skip to main content

SciTech ConnectSciTech Connect

Title: Localized electron transfer rates and microelectrode-based enrichment of microbial communities within a phototrophic microbial mat

Phototrophic microbial mats frequently exhibit sharp, light-dependent redox gradients that regulate microbial respiration on specific electron acceptors as a function of depth. In this work, a benthic phototrophic microbial mat from Hot Lake, a hypersaline, epsomitic lake located near Oroville in north-central Washington, was used to develop a microscale electrochemical method to study local electron transfer processes within the mat. To characterize the physicochemical variables influencing electron transfer, we initially quantified redox potential, pH, and dissolved oxygen gradients by depth in the mat under photic and aphotic conditions. We further demonstrated that power output of a mat fuel cell was light-dependent. To study local electron transfer processes, we deployed a microscale electrode (microelectrode) with tip size ~20 μm. To enrich a subset of microorganisms capable of interacting with the microelectrode, we anodically polarized the microelectrode at depth in the mat. Subsequently, to characterize the microelectrode- associated community and compare it to the neighboring mat community, we performed amplicon sequencing of the V1-V3 region of the 16S gene. Differences in Bray-Curtis beta diversity, illustrated by large changes in relative abundance at the phylum level, suggested successful enrichment of specific mat community members on the microelectrode surface. The microelectrode-associated community exhibited substantiallymore » reduced alpha diversity and elevated relative abundances of Prosthecochloris, Loktanella, Catellibacterium, other unclassified members of Rhodobacteraceae, Thiomicrospira, and Limnobacter, compared with the community at an equivalent depth in the mat. Our results suggest that local electron transfer to an anodically polarized microelectrode selected for a specific microbial population, with substantially more abundance and diversity of sulfur-oxidizing phylotypes compared with the neighboring mat community.« less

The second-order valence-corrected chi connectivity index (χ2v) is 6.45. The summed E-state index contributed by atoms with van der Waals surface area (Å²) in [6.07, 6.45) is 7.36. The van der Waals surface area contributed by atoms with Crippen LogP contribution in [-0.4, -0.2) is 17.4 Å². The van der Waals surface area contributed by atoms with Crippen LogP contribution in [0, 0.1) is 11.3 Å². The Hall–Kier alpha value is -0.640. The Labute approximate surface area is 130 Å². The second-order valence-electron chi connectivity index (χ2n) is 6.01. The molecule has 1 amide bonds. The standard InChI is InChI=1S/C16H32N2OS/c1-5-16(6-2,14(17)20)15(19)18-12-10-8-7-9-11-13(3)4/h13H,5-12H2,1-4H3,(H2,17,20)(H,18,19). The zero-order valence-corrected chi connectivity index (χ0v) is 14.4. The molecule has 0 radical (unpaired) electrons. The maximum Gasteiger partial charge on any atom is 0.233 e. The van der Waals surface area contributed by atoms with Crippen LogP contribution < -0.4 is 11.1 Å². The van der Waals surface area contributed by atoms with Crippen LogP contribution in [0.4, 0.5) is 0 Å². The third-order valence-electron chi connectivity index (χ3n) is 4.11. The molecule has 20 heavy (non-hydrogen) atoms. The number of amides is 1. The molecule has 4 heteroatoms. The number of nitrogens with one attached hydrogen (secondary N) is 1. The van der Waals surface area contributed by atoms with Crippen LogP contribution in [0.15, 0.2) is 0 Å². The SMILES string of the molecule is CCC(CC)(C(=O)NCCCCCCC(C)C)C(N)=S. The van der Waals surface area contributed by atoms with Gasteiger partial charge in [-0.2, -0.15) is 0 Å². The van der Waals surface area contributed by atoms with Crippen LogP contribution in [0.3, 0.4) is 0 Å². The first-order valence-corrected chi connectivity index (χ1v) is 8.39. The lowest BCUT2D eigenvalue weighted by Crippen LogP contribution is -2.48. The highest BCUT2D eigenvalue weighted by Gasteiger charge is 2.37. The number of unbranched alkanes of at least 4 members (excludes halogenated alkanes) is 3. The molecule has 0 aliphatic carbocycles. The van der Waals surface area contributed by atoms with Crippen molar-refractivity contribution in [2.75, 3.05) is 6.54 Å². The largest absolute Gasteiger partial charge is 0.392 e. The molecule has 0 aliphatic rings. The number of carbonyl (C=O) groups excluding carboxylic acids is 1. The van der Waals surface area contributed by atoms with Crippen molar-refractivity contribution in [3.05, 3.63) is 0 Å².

[1] ;  [1] ;  [1] ;  [2] ;  [1] ;  [1] ;  [2] ;  [1]
  1. Washington State Univ., Pullman, WA (United States)
  2. Pacific Northwest National Lab. (PNNL), Richland, WA (United States)
Publication Date:
OSTI Identifier:
Report Number(s):
Journal ID: ISSN 1664-302X; KP1601010
DOE Contract Number:
Resource Type:
Journal Article
Resource Relation:
Journal Name: Frontiers in Microbiology; Journal Volume: 5
Frontiers Research Foundation
Research Org:
Pacific Northwest National Laboratory (PNNL), Richland, WA (US)
Sponsoring Org:
Country of Publication:
United States
electron transfer; hot lake; microbial mats; micro electrodes; sulfur cycle; sequence analysis